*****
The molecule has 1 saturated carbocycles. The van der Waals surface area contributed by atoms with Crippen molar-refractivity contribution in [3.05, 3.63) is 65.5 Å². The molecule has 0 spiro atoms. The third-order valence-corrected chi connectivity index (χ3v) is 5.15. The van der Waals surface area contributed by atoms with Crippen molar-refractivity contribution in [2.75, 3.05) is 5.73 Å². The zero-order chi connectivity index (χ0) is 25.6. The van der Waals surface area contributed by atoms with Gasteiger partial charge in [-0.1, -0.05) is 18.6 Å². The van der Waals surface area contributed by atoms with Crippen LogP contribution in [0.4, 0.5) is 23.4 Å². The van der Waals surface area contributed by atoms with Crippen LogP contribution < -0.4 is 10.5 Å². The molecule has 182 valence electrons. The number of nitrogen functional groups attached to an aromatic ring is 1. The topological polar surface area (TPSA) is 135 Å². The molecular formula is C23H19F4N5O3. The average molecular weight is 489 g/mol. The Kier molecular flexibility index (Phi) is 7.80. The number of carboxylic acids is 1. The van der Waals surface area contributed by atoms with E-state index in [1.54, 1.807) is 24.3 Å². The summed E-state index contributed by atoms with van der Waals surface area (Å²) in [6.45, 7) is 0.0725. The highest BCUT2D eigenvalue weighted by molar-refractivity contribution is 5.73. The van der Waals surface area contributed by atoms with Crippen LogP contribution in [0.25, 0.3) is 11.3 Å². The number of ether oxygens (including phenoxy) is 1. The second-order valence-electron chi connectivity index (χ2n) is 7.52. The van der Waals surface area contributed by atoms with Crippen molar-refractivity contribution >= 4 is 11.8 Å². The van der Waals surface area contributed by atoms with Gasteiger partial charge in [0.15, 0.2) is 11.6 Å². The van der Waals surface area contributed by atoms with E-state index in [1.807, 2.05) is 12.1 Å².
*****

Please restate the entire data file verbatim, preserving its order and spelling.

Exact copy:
The molecule has 1 saturated carbocycles. The van der Waals surface area contributed by atoms with Crippen molar-refractivity contribution in [3.05, 3.63) is 65.5 Å². The molecule has 0 spiro atoms. The third-order valence-corrected chi connectivity index (χ3v) is 5.15. The van der Waals surface area contributed by atoms with Crippen molar-refractivity contribution in [2.75, 3.05) is 5.73 Å². The zero-order chi connectivity index (χ0) is 25.6. The van der Waals surface area contributed by atoms with Gasteiger partial charge in [-0.1, -0.05) is 18.6 Å². The van der Waals surface area contributed by atoms with Crippen LogP contribution in [0.4, 0.5) is 23.4 Å². The van der Waals surface area contributed by atoms with Crippen LogP contribution < -0.4 is 10.5 Å². The molecule has 182 valence electrons. The number of nitrogen functional groups attached to an aromatic ring is 1. The topological polar surface area (TPSA) is 135 Å². The molecular formula is C23H19F4N5O3. The average molecular weight is 489 g/mol. The Kier molecular flexibility index (Phi) is 7.80. The number of carboxylic acids is 1. The van der Waals surface area contributed by atoms with E-state index in [1.54, 1.807) is 24.3 Å². The summed E-state index contributed by atoms with van der Waals surface area (Å²) in [6.45, 7) is 0.0725. The highest BCUT2D eigenvalue weighted by molar-refractivity contribution is 5.73. The van der Waals surface area contributed by atoms with Crippen LogP contribution in [0.25, 0.3) is 11.3 Å². The number of ether oxygens (including phenoxy) is 1. The second-order valence-electron chi connectivity index (χ2n) is 7.52. The van der Waals surface area contributed by atoms with Crippen molar-refractivity contribution >= 4 is 11.8 Å². The van der Waals surface area contributed by atoms with Gasteiger partial charge in [0.15, 0.2) is 11.6 Å². The van der Waals surface area contributed by atoms with E-state index in [1.807, 2.05) is 12.1 Å².